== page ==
Then the third session (qualifying), which was uneventful. It was once again clear that a 200bhp Mazda cannot hope to match a 320bhp Honda, but never mind, I'm not bitter.... :evil: . Actually this session was nearly uneventful, but not quite. We had "The Stig" (Ben Collins) in our session as a guest driver. He was in a 300bhp Fiesta, and was 1.5s faster than me (which I'm happy with), but he didn't quite get the Time Attack rules. We try to be polite to each other, since it's not a race, and we are all trying to get the best lap time. Unfortunately Ben was in full "race mode", and at one point he positioned himself about one foot from my rear bumper, threatening to dive up the inside on the way into the 95mph Surtees bend. I had a choice; turn in and risk him clipping me, or take to the grass. I decided he was good enough to avoid the collision, so I turned in. I've no idea what happened to him, because the next time I looked in my mirror he was no-where to be seen.... In the end I got 57.29 on lap 10 of 14.

Onto the final session. I set a pretty good early lap, and was pushing for a better one when, through Druids, the traction control decided to get a bit over-keen. Now I'm quite happy for the DSC to work a bit since all its doing is keeping the car on-line and pointing in the right direction. But this was a full-on throttle intervention which killed the power for what felt like an age (probably less than a second in reality). I got a bit peeved with this, so decided (for the first time) to turn off the electronics. A few things followed:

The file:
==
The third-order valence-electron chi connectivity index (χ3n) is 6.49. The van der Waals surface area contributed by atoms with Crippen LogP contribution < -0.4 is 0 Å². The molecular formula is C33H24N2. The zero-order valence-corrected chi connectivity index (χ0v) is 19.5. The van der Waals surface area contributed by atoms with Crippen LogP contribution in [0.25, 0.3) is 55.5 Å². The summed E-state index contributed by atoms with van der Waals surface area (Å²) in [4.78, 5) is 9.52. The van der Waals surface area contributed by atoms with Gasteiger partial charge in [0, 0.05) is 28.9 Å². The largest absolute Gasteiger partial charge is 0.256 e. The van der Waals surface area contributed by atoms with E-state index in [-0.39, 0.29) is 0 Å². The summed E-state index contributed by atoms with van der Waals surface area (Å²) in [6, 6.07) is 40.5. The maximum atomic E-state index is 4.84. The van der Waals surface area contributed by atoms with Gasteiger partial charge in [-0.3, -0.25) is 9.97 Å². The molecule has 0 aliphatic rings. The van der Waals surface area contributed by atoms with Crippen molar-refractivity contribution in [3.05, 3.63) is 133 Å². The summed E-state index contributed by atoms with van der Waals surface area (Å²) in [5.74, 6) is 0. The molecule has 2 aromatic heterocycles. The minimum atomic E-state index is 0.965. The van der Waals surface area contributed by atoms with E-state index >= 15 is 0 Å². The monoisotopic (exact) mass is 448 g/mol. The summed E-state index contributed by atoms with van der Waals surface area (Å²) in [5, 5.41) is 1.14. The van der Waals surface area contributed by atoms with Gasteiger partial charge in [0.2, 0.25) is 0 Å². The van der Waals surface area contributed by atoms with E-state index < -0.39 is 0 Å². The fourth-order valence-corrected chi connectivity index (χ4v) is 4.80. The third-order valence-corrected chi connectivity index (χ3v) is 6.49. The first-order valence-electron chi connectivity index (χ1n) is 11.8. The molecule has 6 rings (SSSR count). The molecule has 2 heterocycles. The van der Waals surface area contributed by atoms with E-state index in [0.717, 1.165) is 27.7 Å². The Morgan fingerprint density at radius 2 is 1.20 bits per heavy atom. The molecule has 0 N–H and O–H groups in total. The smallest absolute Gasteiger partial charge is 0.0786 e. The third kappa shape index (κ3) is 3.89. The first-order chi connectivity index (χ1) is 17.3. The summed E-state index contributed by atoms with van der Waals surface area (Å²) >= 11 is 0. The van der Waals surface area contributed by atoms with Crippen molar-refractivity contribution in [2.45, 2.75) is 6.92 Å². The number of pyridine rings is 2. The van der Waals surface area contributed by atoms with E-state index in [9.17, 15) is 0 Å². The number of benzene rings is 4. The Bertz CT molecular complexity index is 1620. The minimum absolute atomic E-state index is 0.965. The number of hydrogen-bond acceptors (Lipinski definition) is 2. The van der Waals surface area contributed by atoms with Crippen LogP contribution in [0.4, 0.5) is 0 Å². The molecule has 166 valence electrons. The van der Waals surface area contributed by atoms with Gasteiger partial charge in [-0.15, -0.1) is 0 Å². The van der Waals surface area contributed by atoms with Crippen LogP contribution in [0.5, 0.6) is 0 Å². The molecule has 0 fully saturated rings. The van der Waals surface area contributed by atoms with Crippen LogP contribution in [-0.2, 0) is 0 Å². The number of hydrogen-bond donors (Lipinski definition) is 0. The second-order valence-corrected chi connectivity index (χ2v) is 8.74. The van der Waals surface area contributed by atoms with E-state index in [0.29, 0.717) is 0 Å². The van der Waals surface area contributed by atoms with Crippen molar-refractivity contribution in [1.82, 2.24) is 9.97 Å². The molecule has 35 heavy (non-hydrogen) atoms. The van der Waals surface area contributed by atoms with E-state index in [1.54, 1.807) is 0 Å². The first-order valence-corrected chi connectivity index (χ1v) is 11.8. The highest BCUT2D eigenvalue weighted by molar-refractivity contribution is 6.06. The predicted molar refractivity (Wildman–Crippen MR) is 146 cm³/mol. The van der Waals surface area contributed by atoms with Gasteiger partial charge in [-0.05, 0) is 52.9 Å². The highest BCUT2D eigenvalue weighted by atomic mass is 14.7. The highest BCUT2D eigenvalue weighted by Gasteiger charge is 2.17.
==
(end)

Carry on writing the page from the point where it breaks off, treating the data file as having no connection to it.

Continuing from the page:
- On entry to McLaren's the back end stepped out massively. I held it balanced on opposite lock (bit of drifting, quite fun!), but had to wait an age for the car to straighten up, by which time I had lost about 20mph. Without the electronics I really have to keep it smooth.
- After that I decided I'd rather have the electronics on again. But (of course) you can't turn them back on without turning the car off, which isn't advised on the circuit! So I was stuck without electronics for the rest of the session :banghead: . For reference, my best time with electronics was 57.38, and without electronics was 57.69. It's possible that with practice I could be slightly quicker without electronics, but it would take much longer to get there, and come at much greater risk of binning it.
So in the final session I got 57.38 on lap 5 of 14

As I drove into the pits my partner seemed very agitated, shouting slightly un-nerving things like "you're on fire". Turned out that in trying to push for a time without the electronics I had put together six fast laps, and the brakes had over-heated. I knew the pads were getting low, so it wasn't a great surprise. I think in future I'll limit myself to a maximum of three fast laps in a row.